In 1991, Burchill, Landesman and Toby Young established a short-lived magazine Modern Review through which she met Charlotte Raven, with whom she had a much publicised affair. "[I] was only a lesbian for about six weeks in 1995," she said in an interview with Lynn Barber in 2004,[14] or "my very enjoyable six months of lesbianism" in a 2000 article.[15] Launched under the slogan "Low culture for high brows", the magazine lasted until 1995, when Burchill and her colleagues fell out. It was briefly revived by Burchill, with Raven editing, in 1997. The "Fax war"[16] in 1993 between Burchill and author Camille Paglia, published in the Modern Review,[17] gained much attention.[18]

In 1995, Burchill wrote a column for The Times, titled "I'm a bitch, and I'm proud", in which she argued that women should reclaim the word 'bitch,' used as a slur. She wrote: "it is the nature of these things that, in recent years, the slighted have taken steps to repossess the slight; thus, we have blacks who call each other 'nigger', pansies who call each other 'queer' and upper-class cretins who quite happily call each other 'Henry'."[19]

In 1996, the actor, author, playwright and theatre director Steven Berkoff won a libel action against Burchill in respect of one of her articles, published in the Sunday Times newspaper, which included comments suggesting that he was "hideously ugly". The judge ruled that Burchill's actions "held him to ridicule and contempt."[20] The late 1990s were a turbulent period for Burchill as she has recalled:

I got the heave-ho from my cushy billet at the Sunday Express, where I later learned my nickname had been "Caligula’s Horse" because my best friend – briefly the editor – had appointed me. For the first time in my brilliant career, no one wanted to hire me. Somehow I limped into a column on the doddering Punch – and then I got the boot from there, too! Surely I had reached the mythical rock bottom at last?[21]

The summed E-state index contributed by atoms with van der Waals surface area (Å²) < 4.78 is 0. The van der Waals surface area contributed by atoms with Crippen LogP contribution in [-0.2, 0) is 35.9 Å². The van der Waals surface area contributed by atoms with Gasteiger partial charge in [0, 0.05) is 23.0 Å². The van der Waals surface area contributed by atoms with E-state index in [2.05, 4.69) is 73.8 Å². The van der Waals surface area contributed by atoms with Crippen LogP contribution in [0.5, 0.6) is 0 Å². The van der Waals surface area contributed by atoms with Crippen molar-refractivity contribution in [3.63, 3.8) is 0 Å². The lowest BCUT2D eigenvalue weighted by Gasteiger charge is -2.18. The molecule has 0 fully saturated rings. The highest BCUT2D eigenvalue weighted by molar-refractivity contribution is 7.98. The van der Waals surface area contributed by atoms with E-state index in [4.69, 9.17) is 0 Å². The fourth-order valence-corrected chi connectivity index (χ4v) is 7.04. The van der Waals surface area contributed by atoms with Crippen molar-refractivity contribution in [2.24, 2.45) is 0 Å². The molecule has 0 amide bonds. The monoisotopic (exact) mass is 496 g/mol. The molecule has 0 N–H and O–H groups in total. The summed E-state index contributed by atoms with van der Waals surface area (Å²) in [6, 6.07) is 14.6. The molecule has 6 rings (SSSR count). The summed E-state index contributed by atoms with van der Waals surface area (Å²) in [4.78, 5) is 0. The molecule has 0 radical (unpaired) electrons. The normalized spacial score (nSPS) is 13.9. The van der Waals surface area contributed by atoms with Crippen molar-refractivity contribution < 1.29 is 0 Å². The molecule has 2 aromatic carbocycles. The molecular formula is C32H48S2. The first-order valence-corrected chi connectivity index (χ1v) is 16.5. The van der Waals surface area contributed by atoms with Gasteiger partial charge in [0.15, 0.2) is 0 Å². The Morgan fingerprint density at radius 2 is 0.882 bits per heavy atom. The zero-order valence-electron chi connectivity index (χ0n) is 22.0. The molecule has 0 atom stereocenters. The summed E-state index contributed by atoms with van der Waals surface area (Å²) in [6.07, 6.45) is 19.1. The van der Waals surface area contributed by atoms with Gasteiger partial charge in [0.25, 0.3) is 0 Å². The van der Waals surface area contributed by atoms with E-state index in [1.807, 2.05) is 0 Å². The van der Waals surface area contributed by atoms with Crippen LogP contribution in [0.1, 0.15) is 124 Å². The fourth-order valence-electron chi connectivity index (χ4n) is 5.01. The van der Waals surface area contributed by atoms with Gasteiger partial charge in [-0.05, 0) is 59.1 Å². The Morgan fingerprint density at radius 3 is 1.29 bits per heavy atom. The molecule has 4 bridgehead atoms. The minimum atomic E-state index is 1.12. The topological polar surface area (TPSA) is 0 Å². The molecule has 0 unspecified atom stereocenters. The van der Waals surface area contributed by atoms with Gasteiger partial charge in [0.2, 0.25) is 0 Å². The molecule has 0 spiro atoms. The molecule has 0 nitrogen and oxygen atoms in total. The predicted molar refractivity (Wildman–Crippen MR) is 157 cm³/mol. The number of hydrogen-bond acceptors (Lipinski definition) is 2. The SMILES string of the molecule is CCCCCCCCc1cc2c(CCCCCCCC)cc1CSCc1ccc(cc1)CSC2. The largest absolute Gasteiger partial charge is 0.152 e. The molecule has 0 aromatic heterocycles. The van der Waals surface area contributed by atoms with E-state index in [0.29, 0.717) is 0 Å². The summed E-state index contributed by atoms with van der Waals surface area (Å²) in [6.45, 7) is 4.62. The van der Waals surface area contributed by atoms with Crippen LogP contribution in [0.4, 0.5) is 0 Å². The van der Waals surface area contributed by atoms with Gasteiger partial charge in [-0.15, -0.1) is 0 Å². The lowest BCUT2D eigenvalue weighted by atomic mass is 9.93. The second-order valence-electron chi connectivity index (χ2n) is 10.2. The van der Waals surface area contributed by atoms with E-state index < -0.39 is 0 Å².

From 2000 to 2004[edit]

A user of cocaine,[22] sharing in the activity in the company of Will Self among others, she was positive about her use in The Guardian in 2000 when defending actress Danniella Westbrook for Westbrook's loss of her nasal septum because of cocaine use.[23] Journalist Deborah Orr, who was then married to Self, was scathing in The Independent of Burchill and her article: "She does not identify herself as a cocaine addict, so she has no pity for Ms Westbrook."[22] In revenge for Deborah Orr's article, Burchill invented a supposedly long-standing crush on Will Self with the intention of upsetting Orr.[15][24] A letter in The Independent in June 2000 from the head waitress at the Groucho Club at the time, Deborah Bosley, caused a minor stir. Responding to an article by Yvonne Roberts,[25] Bosley, at the time the partner of Richard Ingrams, a long standing critic of Burchill, stated that Burchill was merely "a fat bird in a blue mac sitting in the corner" when ensconced at the Groucho.[26]

The following year's Burchill on Beckham (2001), a short book about Burchill's opinions concerning David Beckham's life, career, and relationship with Victoria Beckham, attracted "some of the worst notices since Jeffrey Archer's heyday. 'Burchill is to football writing what Jimmy Hill is to feminist polemics'," wrote one reviewer.[13] According to Robert Winder in the New Statesman: "The book fits in with Burchill's theme of praising the working class; Burchill presents Beckham as an anti-laddish symbol of old working-class values – he reminds her of those proud men of her childhood, 'paragons of generosity, industry and chastity'."[27]

For five years until 2003, Burchill wrote a weekly column in The Guardian. Appointed in 1998 by Orr, while editor of the Guardian Weekend supplement, Burchill's career was in trouble; she had been sacked by the revived Punch magazine. Burchill frequently thanked Deborah Orr for rescuing her.[28] One of the pieces she wrote for The Guardian was in reaction to the murder of BBC TV presenter Jill Dando in 1999. She compared the shock of Dando's murder to finding a "tarantula in a punnet full of strawberries". In 2002 she narrowly escaped prosecution for incitement to racial hatred, "following a Guardian column where she described Ireland as being synonymous with child molestation, Nazi-sympathising, and the oppression of women".[13] Burchill had expressed anti-Irish sentiment several times throughout her career, announcing in the London journal Time Out that "I hate the Irish, I think they're appalling".[29]